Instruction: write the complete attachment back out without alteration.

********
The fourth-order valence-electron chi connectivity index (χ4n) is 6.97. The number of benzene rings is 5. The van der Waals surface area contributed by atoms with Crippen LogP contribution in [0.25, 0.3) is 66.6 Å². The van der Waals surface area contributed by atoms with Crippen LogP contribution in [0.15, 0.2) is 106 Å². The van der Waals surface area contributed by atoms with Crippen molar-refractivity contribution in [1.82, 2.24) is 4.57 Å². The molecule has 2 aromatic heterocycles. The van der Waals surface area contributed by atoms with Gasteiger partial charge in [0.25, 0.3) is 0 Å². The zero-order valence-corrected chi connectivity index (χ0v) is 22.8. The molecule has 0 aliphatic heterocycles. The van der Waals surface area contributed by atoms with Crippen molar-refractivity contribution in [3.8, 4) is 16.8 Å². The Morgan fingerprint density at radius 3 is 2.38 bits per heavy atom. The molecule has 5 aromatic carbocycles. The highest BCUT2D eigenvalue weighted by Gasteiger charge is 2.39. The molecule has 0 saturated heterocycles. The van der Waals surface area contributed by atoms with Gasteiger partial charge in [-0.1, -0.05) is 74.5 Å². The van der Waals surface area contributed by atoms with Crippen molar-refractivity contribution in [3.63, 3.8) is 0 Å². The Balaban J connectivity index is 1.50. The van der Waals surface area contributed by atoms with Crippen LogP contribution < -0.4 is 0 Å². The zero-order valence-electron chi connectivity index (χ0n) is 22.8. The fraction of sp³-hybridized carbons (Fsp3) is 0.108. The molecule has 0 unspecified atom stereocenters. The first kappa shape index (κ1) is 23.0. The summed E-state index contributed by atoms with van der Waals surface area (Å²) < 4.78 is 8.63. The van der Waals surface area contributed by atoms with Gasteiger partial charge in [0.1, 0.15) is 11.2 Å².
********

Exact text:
The fourth-order valence-electron chi connectivity index (χ4n) is 6.97. The number of benzene rings is 5. The van der Waals surface area contributed by atoms with Crippen LogP contribution in [0.25, 0.3) is 66.6 Å². The van der Waals surface area contributed by atoms with Crippen LogP contribution in [0.15, 0.2) is 106 Å². The van der Waals surface area contributed by atoms with Crippen molar-refractivity contribution in [1.82, 2.24) is 4.57 Å². The molecule has 2 aromatic heterocycles. The van der Waals surface area contributed by atoms with Gasteiger partial charge in [0.25, 0.3) is 0 Å². The zero-order valence-corrected chi connectivity index (χ0v) is 22.8. The molecule has 0 aliphatic heterocycles. The van der Waals surface area contributed by atoms with Crippen molar-refractivity contribution in [3.8, 4) is 16.8 Å². The Morgan fingerprint density at radius 3 is 2.38 bits per heavy atom. The molecule has 5 aromatic carbocycles. The highest BCUT2D eigenvalue weighted by Gasteiger charge is 2.39. The molecule has 0 saturated heterocycles. The van der Waals surface area contributed by atoms with Gasteiger partial charge in [-0.1, -0.05) is 74.5 Å². The van der Waals surface area contributed by atoms with Crippen molar-refractivity contribution in [3.63, 3.8) is 0 Å². The Balaban J connectivity index is 1.50. The van der Waals surface area contributed by atoms with Crippen LogP contribution < -0.4 is 0 Å². The zero-order valence-electron chi connectivity index (χ0n) is 22.8. The fraction of sp³-hybridized carbons (Fsp3) is 0.108. The molecule has 0 unspecified atom stereocenters. The first kappa shape index (κ1) is 23.0. The summed E-state index contributed by atoms with van der Waals surface area (Å²) < 4.78 is 8.63. The van der Waals surface area contributed by atoms with Gasteiger partial charge in [0.1, 0.15) is 11.2 Å².